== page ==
Talk:Quantum mechanics

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Wave Function

I edited the Collapse of the Wave Function segment. I found it offensively wrong in many respects. I understand there is a need to make certain things "accessible" to people. However there is more of a need to present truthful information regardless of its accessibility. I do not post anything that I could not back up with sources. If you feel the need to change what I say make sure that you know what you're talking about because as it stands right now the "corrected" version of the segment has almost no value of worth. The explanation of a wave function ONLY occurs in a special example. I decided to take a look at this website after seeing it aired on the "Colbert Report" and am offended at the lack of some information, and the bastardization of what was once truthful information. Honestly you should not even begin to think to alter this page if you have not taken a course in Quantum that was taught by a PhD. in the field. Swifty

Hello, and thanks for joining! I actually have taken a short course in quantum mechanics last year, but I very well might be remembering it wrongly. Could you please explain what part of my last edit is wrong? I was trying to restore the specific analysis of what the position function is, and the consequence: that there's a nonzero chance the particle can jump across the room or the universe.
And if you just think the organization can be improved, or there's more stuff we need to talk about, I agree with you wholeheartedly. I came to this website a month and a half ago myself, and I'm still shocked by how much ground we still have to cover. Please help us improve! --EvanW 18:01, 9 December 2009 (EST)

No problem. To start with you said that the particles move randomly. We don't know that. Part of current debate in quantum is whether the theory we have no complete or not. As you can imagine it isn't easily accepted that we "just can't know" the position of the particle so many people claim that as of now, quantum is incomplete. If this is so then it might not be that particles move randomly, they just move in a way we cannot explain. This mistake isn't so much an error in knowledge as much as it is too bold of a statement to make.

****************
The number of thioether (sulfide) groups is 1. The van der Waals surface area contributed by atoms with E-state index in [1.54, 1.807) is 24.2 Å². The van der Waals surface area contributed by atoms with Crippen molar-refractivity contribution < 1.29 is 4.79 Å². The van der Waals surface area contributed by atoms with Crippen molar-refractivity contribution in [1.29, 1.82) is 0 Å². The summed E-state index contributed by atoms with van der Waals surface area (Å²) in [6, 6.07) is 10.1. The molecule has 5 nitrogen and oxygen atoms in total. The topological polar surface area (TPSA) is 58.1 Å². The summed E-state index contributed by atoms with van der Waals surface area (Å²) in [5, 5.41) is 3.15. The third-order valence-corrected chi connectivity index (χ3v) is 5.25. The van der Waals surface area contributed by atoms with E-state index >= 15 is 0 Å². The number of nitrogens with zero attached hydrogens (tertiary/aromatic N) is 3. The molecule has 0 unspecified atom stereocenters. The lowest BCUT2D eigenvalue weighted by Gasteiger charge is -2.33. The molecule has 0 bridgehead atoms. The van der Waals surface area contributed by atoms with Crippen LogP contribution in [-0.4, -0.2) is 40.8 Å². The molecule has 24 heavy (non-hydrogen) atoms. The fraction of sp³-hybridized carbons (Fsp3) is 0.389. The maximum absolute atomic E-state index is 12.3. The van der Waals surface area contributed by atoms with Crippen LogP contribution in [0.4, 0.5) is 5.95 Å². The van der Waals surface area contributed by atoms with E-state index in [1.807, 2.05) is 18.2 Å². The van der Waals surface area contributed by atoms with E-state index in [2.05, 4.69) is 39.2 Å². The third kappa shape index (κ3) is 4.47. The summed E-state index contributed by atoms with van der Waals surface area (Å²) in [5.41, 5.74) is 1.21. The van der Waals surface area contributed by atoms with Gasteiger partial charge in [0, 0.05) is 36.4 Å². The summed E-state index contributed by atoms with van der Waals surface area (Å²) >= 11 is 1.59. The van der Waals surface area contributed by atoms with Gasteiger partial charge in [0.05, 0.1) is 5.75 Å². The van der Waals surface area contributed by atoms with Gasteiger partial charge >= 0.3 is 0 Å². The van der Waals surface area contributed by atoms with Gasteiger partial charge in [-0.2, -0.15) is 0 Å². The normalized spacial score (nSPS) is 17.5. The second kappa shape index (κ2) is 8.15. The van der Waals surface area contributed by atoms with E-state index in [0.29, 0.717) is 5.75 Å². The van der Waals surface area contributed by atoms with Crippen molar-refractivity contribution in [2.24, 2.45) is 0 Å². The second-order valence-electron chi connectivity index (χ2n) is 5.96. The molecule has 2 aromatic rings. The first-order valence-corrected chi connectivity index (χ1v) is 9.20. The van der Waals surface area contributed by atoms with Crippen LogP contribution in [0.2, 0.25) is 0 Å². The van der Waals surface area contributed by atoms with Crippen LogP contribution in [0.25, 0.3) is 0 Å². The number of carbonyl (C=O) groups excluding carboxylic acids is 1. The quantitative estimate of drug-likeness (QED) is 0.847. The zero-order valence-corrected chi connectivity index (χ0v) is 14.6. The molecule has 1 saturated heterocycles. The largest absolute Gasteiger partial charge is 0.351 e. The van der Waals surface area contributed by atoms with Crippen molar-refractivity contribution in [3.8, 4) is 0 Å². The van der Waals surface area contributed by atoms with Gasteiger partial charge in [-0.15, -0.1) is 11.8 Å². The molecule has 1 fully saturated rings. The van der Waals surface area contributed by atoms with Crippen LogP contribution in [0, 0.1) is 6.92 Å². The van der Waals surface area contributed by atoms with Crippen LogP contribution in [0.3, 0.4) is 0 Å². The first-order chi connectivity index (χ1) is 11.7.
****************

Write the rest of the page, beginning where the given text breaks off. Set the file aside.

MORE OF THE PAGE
In your next sentence, its not that the position isn't described as a point, but that it is meaningless to say it as such. This is an important distinction to make. If it just isn't described that way but has meaning, then it COULD be described that way but for reasons unknown to the reader, it isn't. If it is a meaningless value then there is no point in talking about it as such. It is imperative to explain why things are the way they and not just say "oh well its not done that way" WHY IS IT SO? (most important thing you can ask yourself as you write your thesis)

I don't have much of a problem with your description of the wave function presented, I feel it would be much more useful to talk about the particle in a box problem as it is a good introductory point for the subject.

I don't really like the way you say "jumps". In my mind it implies that "it was here but now its way over there". All this wave function is telling you is that if you look everywhere you will find the particle.

The wave function is a prediction of averages. In other words, (disregarding collapsing) if you measured the particle's position an infinite number of times, you would find that 99% of the time it would be in that two angstrom range while the other 1 percent of the time its elsewhere. The particle doesn't "jump" it just wasn't where you would have expected to find it.

The collapsing of the wave function is a consequence of measurement, not the reason for it. It mearly says, if you measure it then you know about where the particle is, so if you measured it again immediately it would be around that location. Once again it doesn't "jump" away on its own. In fact if you continuously measure the particle with very little time between measurements the wave function will stay collapsed as long as you're measuring.

Your final statement is a bit redundant and a little not true. I explained why the wave function collapses. However saying how it will collapse before measurement is about the same as saying "the particle is right here" its meaningless.

Keep in mind that I am a little flustered about all of this because I came from the page on magnetism where they described it as "a component of the electromagnetic force". While a lot of what you said wasn't "wrong" it also wasn't true.